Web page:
Well, who knew?
The purchase of surgical equipment should be bound by the same fair trade rules as foodstuffs like coffee, sugar or bananas, a researcher suggests.
Dr Mahmood Bhutta said he had anecdotal evidence there was exploitation of workers in developing countries.
In the British Medical Journal, the ear, nose and throat doctor said it was down to purchasers such as the NHS to press for fair trade.
The Department of Health said buying equipment was down to NHS trusts.
But Dr Bhutta said no systematic investigation had been undertaken into the sourcing of healthcare goods from developing countries.
Pakistan and Malaysia are centres for surgical instrument manufacturing.
Dr Bhutta, whose family comes from the Sialkot area of Pakistan – a centre for instrument making – has interviewed a number of workers and focussed on issues relating to global health and medical ethics.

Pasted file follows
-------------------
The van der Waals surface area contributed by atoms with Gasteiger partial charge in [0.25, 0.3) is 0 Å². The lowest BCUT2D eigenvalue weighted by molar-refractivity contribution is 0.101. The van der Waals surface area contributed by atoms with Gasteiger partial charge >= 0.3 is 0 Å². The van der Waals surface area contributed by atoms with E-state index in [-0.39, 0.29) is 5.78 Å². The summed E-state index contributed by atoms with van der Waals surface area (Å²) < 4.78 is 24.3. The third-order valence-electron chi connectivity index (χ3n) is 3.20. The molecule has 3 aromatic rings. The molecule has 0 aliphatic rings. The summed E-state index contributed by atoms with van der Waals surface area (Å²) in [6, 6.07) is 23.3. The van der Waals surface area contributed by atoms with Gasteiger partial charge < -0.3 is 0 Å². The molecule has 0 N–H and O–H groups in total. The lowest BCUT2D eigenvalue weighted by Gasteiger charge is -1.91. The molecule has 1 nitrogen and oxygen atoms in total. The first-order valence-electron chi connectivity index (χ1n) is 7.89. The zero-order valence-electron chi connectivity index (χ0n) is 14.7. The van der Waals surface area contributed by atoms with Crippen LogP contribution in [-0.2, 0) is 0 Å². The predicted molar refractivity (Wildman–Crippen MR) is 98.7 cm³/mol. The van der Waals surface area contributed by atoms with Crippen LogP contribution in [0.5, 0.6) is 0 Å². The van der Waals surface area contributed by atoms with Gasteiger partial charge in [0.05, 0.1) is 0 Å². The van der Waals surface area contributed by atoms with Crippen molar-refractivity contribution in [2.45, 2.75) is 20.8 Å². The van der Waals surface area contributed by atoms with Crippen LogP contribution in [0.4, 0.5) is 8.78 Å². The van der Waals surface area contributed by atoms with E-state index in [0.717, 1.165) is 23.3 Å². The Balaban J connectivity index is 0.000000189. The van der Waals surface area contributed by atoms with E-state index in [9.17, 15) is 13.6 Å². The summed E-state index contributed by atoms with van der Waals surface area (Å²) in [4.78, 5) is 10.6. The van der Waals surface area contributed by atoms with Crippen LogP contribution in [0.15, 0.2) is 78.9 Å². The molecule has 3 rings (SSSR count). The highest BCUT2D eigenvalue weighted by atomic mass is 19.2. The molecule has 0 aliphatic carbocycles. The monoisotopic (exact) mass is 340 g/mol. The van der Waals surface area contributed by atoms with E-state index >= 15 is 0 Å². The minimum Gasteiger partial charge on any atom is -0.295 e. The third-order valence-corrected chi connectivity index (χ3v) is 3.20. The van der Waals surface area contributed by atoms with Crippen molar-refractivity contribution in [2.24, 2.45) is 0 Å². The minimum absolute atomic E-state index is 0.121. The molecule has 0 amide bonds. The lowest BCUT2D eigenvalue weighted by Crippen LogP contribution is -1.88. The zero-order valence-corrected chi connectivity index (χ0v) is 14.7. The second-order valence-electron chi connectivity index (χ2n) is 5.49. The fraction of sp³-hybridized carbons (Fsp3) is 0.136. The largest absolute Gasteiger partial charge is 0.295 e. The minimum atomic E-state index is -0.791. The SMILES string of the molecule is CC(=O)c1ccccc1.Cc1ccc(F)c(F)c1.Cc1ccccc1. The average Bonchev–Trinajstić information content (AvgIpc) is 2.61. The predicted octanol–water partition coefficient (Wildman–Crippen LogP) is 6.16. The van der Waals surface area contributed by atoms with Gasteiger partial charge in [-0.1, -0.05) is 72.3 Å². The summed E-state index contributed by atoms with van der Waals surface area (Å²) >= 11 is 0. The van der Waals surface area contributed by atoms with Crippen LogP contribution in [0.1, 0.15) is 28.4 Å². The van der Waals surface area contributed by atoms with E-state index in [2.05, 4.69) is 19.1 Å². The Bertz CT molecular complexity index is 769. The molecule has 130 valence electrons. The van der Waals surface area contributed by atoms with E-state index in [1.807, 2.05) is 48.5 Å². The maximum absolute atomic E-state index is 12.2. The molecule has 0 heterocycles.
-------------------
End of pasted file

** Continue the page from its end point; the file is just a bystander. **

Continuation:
He wrote in the BMJ: “When surgical instruments have come from manufacturers in the developing world then, as is the case with other goods, the trade may be open to the exploitation of power by transnational companies, driving down prices and labour standards.”
The global trade in hand-held stainless steel surgical instruments was worth at least £352m a year, he added.
In developing countries, much of the early stage of manufacture – forging, filing, grinding – is subcontracted out to workers employed in a small workshop or their own home.
Manual labourers are paid per instrument, and Dr Bhutta said workers often earn just $2 a day, with no job security, medical insurance or education for their children.
He highlighted past research which has shown many subcontracted workers in developing countries are children.
Only finishing and quality checks are carried out by companies in-house.
Fair trade would be a good start, but the NHS is dropping the ball in a big way by passing the pound. Clearly, what’s needed above all is to treat medicine as a public service, not a profit-making industry as it currently is in far too much of the world.